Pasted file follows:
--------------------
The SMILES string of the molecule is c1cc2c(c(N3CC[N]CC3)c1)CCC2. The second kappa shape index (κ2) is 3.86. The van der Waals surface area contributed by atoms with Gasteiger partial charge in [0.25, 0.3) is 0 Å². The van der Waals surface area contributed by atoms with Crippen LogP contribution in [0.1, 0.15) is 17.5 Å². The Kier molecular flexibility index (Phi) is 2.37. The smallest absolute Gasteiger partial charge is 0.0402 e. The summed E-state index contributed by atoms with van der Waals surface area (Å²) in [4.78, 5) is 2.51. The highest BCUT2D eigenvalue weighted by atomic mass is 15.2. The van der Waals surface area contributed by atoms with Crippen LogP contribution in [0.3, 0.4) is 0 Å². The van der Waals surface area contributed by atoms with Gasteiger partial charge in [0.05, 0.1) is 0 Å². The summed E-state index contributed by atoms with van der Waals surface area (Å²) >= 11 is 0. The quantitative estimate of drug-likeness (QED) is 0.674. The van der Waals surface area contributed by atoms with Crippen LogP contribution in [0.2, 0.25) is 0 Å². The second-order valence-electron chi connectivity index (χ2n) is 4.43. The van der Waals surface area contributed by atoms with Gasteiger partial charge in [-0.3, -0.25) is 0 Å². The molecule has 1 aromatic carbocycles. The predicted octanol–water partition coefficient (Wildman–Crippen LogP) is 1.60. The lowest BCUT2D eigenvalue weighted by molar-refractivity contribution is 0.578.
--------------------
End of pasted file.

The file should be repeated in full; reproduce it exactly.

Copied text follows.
The SMILES string of the molecule is c1cc2c(c(N3CC[N]CC3)c1)CCC2. The second kappa shape index (κ2) is 3.86. The van der Waals surface area contributed by atoms with Gasteiger partial charge in [0.25, 0.3) is 0 Å². The van der Waals surface area contributed by atoms with Crippen LogP contribution in [0.1, 0.15) is 17.5 Å². The Kier molecular flexibility index (Phi) is 2.37. The smallest absolute Gasteiger partial charge is 0.0402 e. The summed E-state index contributed by atoms with van der Waals surface area (Å²) in [4.78, 5) is 2.51. The highest BCUT2D eigenvalue weighted by atomic mass is 15.2. The van der Waals surface area contributed by atoms with Crippen LogP contribution in [0.3, 0.4) is 0 Å². The van der Waals surface area contributed by atoms with Gasteiger partial charge in [0.05, 0.1) is 0 Å². The summed E-state index contributed by atoms with van der Waals surface area (Å²) >= 11 is 0. The quantitative estimate of drug-likeness (QED) is 0.674. The van der Waals surface area contributed by atoms with Crippen LogP contribution in [0.2, 0.25) is 0 Å². The second-order valence-electron chi connectivity index (χ2n) is 4.43. The van der Waals surface area contributed by atoms with Gasteiger partial charge in [-0.3, -0.25) is 0 Å². The molecule has 1 aromatic carbocycles. The predicted octanol–water partition coefficient (Wildman–Crippen LogP) is 1.60. The lowest BCUT2D eigenvalue weighted by molar-refractivity contribution is 0.578.